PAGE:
Then there is the witness Amando Garbo, whose brother Esteban is married to the sister of Hilaria, and whose sister married a younger brother of Hilaria. Amando Garbo declared that he was on friendly terms with Hilaria, taking care of her fighting cock; that in December, 1946 in the fiesta of Palompon, she tried to persuade him to kill the spouses Castro; that he declined; that she asked him to look for another whom she could hire; that he introduced Hilaria to Antonio Otadora; that it was he who, at the request of Hilaria, secretly delivered P45 in paper bills of different denominations to Antonio Otadora after the crime was committed.
And Juanita Garbo, niece of Hilaria Carreon, confirmed the various meetings of Otadora and Hilaria in the latter’s house. And there is the witness Macario Bensig who swore that in May, 1947, at Tabogocon, Ormoc City, during the wedding of his brother Benito with Luisa Pilapil in May, 1947, Hilaria Carreon told him that if he would kill Leon Castro and Apolonia Carreon he would be given money as a reward.
Again there is the witness Sgt. Tomada who said that when the accused Hilaria Carreon was arrested on June 25, 1947, she was committed to his custody because there was no adequate place in the municipal jail for her; that she requested him confidentially to get a lock of hair of Antonio Otadora explaining to him that if that hair is burned Otadora would become insane, and therefore would not be able to declare against her.
Further corroboration of appellant’s criminal connection with the bloody affair is the undisputed possession by Otadora of the pants of Francisco Galos (Exhibit C) and his hat Exhibit D. It appears that when Francisco Galos denied ownership of the pants he was ordered to put it on; and the judge found that it fitted him perfectly. This incident gave the defense opportunity for extended argument that the constitutional protection against self-incrimination had been erroneously disregarded. But we discover in the record no timely objection upon that specific ground. And it is to be doubted whether the accused could benefit from the error, if any. Furthermore, and this is conclusive, "measuring or photographing the party is not within the privilege" (against self-incrimination). "Nor is the removal or replacement of his garments or shoes. Nor is the requirement that the party move his body to enable the foregoing things to be done." (Wigmore on Evidence, Vol. 4, p. 878, quoted in Beltran v. Samson and Jose, 53 Phil., 570, 576).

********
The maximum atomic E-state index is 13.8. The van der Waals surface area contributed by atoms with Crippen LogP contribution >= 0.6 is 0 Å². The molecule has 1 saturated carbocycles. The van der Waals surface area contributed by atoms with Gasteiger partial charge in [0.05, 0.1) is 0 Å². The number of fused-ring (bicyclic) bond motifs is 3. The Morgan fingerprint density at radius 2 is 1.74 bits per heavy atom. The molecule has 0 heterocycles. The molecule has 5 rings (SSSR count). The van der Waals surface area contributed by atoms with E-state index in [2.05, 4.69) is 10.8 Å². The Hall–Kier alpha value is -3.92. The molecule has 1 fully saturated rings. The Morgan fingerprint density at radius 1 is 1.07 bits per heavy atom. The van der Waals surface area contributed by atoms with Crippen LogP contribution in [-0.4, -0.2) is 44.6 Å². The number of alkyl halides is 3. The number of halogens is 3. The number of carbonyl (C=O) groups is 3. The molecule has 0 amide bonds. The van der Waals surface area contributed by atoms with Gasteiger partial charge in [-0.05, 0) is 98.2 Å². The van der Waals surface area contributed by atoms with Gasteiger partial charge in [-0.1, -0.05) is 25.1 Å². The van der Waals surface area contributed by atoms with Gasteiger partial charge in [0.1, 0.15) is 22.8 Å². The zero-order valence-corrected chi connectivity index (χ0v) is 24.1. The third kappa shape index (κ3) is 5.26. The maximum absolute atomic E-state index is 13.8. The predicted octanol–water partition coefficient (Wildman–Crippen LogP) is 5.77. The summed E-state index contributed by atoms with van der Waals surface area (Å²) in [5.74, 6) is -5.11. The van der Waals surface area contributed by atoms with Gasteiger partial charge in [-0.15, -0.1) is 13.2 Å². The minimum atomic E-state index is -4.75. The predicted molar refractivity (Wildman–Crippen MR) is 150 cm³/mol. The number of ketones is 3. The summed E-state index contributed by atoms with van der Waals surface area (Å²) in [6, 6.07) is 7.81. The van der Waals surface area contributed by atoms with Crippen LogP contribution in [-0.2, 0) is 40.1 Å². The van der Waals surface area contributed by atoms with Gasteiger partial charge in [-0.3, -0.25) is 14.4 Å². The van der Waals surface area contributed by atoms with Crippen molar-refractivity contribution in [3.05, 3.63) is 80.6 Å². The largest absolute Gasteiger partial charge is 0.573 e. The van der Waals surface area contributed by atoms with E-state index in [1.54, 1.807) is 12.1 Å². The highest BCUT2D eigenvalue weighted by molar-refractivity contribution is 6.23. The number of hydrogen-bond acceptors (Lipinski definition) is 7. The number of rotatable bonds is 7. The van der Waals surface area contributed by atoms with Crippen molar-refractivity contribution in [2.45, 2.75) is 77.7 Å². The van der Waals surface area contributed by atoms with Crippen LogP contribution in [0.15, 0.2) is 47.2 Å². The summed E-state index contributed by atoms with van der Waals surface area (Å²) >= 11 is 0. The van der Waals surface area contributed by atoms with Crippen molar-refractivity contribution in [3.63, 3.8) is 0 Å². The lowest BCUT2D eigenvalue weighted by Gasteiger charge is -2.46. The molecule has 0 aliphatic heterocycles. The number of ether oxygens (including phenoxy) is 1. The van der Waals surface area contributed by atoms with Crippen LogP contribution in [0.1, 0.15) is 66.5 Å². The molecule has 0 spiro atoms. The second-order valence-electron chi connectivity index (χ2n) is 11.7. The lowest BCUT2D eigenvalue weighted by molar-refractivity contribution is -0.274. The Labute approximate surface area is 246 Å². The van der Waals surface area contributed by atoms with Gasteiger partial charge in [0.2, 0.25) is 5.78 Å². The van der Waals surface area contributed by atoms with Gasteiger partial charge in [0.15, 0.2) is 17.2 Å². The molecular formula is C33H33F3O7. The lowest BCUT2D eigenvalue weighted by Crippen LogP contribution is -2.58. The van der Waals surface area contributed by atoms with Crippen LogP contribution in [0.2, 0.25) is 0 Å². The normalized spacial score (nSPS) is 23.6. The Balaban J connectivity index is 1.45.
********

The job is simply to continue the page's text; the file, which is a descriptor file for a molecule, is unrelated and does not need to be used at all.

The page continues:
In conclusion, we are fully satisfied from a reading of the whole expediente that the appellant induced Antonio Otadora to commit the double murder, and furnished him with the deadly firearm. She is just as guilty as if she herself had perpetrated the murderous assaults. The slaying is qualified by the circumstance of treachery. It is aggravated by evident premeditation; but for lack of sufficient votes the appellant is sentenced to suffer life imprisonment for each murder, (not exceeding 40 years, art. 70, Rev. Penal Code), and to indemnify the heirs of the Castros in the sum of P4,000. The appealed judgment will be thus modified.
Moran, C.J., Ozaeta, Pablo, Tuason, Montemayor, and Reyes, JJ., concur.